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fortune

[fawr-chuh n] /ˈfɔr tʃən/
noun
1.
position in life as determined by wealth:
to make one's fortune.
2.
wealth or riches:
to lose a small fortune in bad investments.
3.
great wealth; ample stock of money, property, and the like:
to be worth a fortune.
4.
chance; luck:
They each had the bad fortune to marry the wrong person.
5.
fortunes, things that happen or are to happen to a person in his or her life.
6.
fate; lot; destiny:
whatever my fortune may be.
7.
(initial capital letter) chance personified, commonly regarded as a mythical being distributing arbitrarily or capriciously the lots of life:
Perhaps Fortune will smile on our venture.
8.
good luck; success; prosperity:
a family blessed by fortune.
9.
Archaic. a wealthy woman; an heiress.
verb (used with object), fortuned, fortuning.
10.
Archaic. to endow (someone or something) with a fortune.
verb (used without object), fortuned, fortuning.
11.
Archaic. to chance or happen; come by chance.
Idioms
12.
tell someone's fortune, to profess to inform someone of future events in his or her own life; foretell.
Origin
1250-1300
1250-1300; Middle English < Old French < Latin fortūna chance, luck, fortune, derivative of fort- (stem of fors) chance
Related forms
fortuneless, adjective
Synonyms
4. fate, destiny, providence; kismet, karma. 7. Moira; Lady Luck.
Dictionary.com Unabridged
Based on the Random House Dictionary, © Random House, Inc. 2014.
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British Dictionary definitions for fortuneless

fortune

/ˈfɔːtʃən/
noun
1.
an amount of wealth or material prosperity, esp, when unqualified, a great amount
2.
small fortune, a large sum of money
3.
a power or force, often personalized, regarded as being responsible for human affairs; chance
4.
luck, esp when favourable
5.
(often pl) a person's lot or destiny
verb
6.
(archaic)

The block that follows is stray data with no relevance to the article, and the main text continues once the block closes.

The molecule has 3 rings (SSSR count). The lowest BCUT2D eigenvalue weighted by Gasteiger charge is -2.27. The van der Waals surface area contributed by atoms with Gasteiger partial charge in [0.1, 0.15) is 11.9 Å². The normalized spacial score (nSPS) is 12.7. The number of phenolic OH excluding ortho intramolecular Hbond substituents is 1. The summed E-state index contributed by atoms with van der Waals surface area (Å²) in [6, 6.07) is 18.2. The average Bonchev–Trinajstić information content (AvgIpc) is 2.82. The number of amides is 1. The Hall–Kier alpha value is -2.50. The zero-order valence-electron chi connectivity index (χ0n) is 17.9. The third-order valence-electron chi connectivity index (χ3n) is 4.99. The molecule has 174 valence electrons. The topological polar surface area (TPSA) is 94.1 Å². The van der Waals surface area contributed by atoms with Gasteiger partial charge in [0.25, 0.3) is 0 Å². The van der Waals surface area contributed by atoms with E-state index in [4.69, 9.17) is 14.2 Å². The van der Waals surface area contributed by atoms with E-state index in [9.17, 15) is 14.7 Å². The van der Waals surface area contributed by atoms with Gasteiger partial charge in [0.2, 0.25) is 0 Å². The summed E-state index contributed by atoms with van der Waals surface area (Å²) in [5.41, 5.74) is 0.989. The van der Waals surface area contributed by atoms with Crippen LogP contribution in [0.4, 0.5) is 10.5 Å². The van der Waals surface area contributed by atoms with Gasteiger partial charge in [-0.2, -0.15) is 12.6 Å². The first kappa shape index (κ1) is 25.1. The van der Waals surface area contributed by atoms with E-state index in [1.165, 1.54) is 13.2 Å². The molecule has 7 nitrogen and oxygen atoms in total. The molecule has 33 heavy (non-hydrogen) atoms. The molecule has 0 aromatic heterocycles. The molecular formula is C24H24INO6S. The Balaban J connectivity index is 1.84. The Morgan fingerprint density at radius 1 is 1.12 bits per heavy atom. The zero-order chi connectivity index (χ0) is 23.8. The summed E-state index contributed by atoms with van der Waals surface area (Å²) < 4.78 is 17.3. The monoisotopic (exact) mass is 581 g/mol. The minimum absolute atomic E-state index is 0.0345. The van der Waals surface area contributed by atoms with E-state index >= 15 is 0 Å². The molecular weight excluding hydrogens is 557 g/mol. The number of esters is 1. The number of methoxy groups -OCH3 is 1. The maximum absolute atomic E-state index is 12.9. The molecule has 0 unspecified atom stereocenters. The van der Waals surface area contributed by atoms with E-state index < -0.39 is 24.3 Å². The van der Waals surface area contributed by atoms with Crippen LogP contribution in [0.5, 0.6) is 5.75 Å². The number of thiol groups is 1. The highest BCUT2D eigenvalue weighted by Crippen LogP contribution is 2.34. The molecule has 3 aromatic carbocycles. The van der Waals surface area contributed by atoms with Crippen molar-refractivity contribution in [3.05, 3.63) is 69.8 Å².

1. (transitive) to endow with great wealth
  2. (intransitive) to happen by chance
Derived Forms
fortuneless, adjective
Word Origin
C13: from Old French, from Latin fortūna, from fors chance
Collins English Dictionary - Complete & Unabridged 2012 Digital Edition
© William Collins Sons & Co. Ltd. 1979, 1986 © HarperCollins
Publishers 1998, 2000, 2003, 2005, 2006, 2007, 2009, 2012
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Word Origin and History for fortuneless

fortune

n.

c.1300, "chance, luck as a force in human affairs," from Old French fortune "lot, good fortune, misfortune" (12c.), from Latin fortuna "chance, fate, good luck," from fors (genitive fortis) "chance, luck," possibly from PIE *bhrtu- and related to base *bher- (1) "to carry" (see infer).

Often personified as a goddess; her wheel betokens vicissitude. Sense of "owned wealth" first found in Spenser; probably it evolved from senses of "one's condition or standing in life," hence "position as determined by wealth," then "wealth" itself. Soldier of fortune first attested 1660s. Fortune 500 "most profitable American companies" is 1955, from the list published annually in "Fortune" magazine.

Online Etymology Dictionary, © 2010 Douglas Harper
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Idioms and Phrases with fortuneless

fortune

The American Heritage® Idioms Dictionary
Copyright © 2002, 2001, 1995 by Houghton Mifflin Company. Published by Houghton Mifflin Company.
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